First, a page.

The Saffron Trade

It is the world's most precious spice, and the best, it's said, comes from the La Mancha region of Spain.

Owen Franken

One of Spain's largest saffron exporters is Safinter, based in an elegant old villa in a wealthy residential district of Barcelona. Though the company now cultivates its own saffron, the bulk of its supply still comes from independent farmers. Each batch of saffron that arrives at Safinter is analyzed to assure that it meets strict standards. The highest government quality designation is Mancha (not necessarily from La Mancha), sometimes labeled as Mancha Superior or Mancha Selecta. This saffron is characterized by long, flexible stigmas and a deep red color, with no more than 4 percent other flower parts. The Rio and Sierra grades have more yellow styles, a slightly paler color, and less aroma.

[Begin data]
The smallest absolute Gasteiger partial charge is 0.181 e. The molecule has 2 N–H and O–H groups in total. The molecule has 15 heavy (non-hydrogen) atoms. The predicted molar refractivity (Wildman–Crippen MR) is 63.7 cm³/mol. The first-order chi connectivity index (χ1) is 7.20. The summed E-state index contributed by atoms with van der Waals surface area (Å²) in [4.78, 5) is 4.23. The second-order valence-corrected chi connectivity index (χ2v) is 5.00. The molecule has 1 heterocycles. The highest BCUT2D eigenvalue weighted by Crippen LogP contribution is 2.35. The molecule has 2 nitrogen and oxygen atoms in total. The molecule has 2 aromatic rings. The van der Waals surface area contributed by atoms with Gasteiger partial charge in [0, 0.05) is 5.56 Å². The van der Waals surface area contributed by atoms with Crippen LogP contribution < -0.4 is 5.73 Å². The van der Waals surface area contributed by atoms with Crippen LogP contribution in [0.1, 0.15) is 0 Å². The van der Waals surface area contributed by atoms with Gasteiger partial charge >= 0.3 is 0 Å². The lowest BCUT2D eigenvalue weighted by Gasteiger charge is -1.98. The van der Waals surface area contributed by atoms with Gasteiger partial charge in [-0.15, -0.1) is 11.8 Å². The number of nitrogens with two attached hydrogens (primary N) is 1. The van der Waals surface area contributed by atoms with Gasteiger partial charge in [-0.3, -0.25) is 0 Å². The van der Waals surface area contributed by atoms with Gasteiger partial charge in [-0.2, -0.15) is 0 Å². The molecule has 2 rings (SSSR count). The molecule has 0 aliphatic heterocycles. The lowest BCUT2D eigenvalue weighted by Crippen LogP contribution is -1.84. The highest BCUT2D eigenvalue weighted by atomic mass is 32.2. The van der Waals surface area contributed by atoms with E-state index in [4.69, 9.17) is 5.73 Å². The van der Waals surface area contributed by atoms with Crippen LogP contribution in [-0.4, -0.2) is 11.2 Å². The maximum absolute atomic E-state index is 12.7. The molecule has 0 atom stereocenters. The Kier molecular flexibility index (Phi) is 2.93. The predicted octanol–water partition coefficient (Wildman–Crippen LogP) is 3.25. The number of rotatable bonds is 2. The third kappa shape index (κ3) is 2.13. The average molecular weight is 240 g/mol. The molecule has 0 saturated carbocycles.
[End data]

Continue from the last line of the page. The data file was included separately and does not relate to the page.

Saffron actually from La Mancha enjoys a particularly high reputation. This may have to do with its consistency and wide availability. Whether it has a better flavor than other Spanish saffrons, or than top-quality saffron from Iran or India, is debatable. As one American importer put it, "Like wine, saffron will be different from year to year and from one place to another. And taste in saffron is a very subjective thing."